Many years ago, the most common franchise was the traditional brick-and-mortar location such as fast food restaurants and storefronts. Modern technology has brought a variety of business models to the marketplace that offer several different models to choose from.
Home based businesses are very popular these days since technology has made it possible to perform many business activities remotely. These businesses include accounting and professional services, consulting, digital and other marketing services and a variety of other models.
These franchise models offer owners many benefits including lower operating overhead costs, fast and easy startup and the convenience of working from home.
Consider the following when evaluating a home based franchise business:
- Are you a good time manager? Working from home allows you to live and work in the same place, which is great for some but a nightmare for others. Many have a hard time concentrating on work with the distractions of home such as children, pets, spouse or even TV or home projects. On the other hand, many struggle with stopping the work to enjoy family time.
- You should give yourself specific starting and ending times to create a regular work schedule.
- Have a door with a lock. You will need to have a private and professional workspace. Additionally, it is equally important for you to be able to shut the office door at the end of the day and focus on home life.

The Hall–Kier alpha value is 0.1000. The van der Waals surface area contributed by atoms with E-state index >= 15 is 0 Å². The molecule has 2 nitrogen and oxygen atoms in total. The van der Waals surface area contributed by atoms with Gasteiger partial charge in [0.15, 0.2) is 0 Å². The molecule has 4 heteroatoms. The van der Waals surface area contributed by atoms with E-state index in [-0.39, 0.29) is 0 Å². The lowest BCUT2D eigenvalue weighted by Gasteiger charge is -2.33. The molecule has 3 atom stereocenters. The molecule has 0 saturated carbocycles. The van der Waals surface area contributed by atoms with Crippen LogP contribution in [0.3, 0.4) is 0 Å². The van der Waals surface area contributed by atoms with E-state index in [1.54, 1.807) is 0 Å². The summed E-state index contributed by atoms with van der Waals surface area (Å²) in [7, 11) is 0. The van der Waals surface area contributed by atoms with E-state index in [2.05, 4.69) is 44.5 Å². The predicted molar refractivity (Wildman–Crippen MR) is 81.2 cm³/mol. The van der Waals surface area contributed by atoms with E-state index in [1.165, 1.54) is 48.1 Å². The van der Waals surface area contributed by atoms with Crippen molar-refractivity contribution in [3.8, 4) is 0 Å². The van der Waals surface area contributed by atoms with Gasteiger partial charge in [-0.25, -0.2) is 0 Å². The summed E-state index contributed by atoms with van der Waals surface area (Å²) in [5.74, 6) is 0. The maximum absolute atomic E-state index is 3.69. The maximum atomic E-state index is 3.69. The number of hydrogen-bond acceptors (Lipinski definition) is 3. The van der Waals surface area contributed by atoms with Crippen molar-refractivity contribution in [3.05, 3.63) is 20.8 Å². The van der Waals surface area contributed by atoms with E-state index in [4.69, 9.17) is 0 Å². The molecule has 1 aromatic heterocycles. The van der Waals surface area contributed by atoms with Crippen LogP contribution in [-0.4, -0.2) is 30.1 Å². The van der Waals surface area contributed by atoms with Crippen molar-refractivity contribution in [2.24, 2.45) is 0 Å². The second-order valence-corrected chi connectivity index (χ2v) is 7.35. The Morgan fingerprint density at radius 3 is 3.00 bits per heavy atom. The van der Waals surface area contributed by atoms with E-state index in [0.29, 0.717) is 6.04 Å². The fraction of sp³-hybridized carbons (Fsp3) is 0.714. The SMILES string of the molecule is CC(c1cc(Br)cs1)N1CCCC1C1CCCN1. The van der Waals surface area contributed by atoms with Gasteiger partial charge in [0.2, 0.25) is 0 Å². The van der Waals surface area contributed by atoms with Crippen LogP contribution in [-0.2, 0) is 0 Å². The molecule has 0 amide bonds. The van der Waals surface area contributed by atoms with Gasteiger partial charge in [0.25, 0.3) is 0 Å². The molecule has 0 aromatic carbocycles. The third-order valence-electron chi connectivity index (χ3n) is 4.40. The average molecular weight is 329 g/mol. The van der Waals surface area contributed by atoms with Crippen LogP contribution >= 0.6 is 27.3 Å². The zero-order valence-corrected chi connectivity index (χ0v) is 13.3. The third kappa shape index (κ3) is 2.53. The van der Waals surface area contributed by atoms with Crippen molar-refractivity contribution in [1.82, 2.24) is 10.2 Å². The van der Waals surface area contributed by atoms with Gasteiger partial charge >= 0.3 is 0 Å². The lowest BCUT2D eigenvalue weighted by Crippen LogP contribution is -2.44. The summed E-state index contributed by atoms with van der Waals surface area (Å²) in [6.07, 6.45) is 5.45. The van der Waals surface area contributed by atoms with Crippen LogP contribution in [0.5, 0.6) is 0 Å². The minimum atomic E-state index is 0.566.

Some business owners prefer to work out in the field as opposed to being tied to an office or storefront. Mobile businesses can be flexible and offer lower startup costs. These businesses include food trucks, home and business repair and maintenance services, pet grooming and other creative service models.
Here are a few things to consider:
- Make sure that your franchisor offers a strong marketing programme. Mobile businesses do not have the benefit of walk-in traffic so they must generate all of their business with outbound marketing efforts.
- Use technology to maximise your efficiency. Time is money as they say, especially when you have to factor in travel time between paying jobs. On demand scheduling apps, mobile point of sale systems and communication tools can add to your bottom line when implemented properly.
- Check your homeowners association (HOA) rules if you plan to park a commercial vehicle outside of your garage. Many HOAs do not allow any vehicles, including trailers, with logos or wraps to be parked in plain view.
Brick-and-mortar locations include the standard restaurants, retail, hotel, storefront and offices. This model offers the potential benefit of walk-in traffic which may be a better fit for someone who is more comfortable having customers come to them as opposed to business models that require outbound marketing or sales. This model generally requires more planning and related expense due to the build-out and construction of the site before opening.
Before you decide to open a brick-and-mortar franchise, you will want to keep the following items in mind: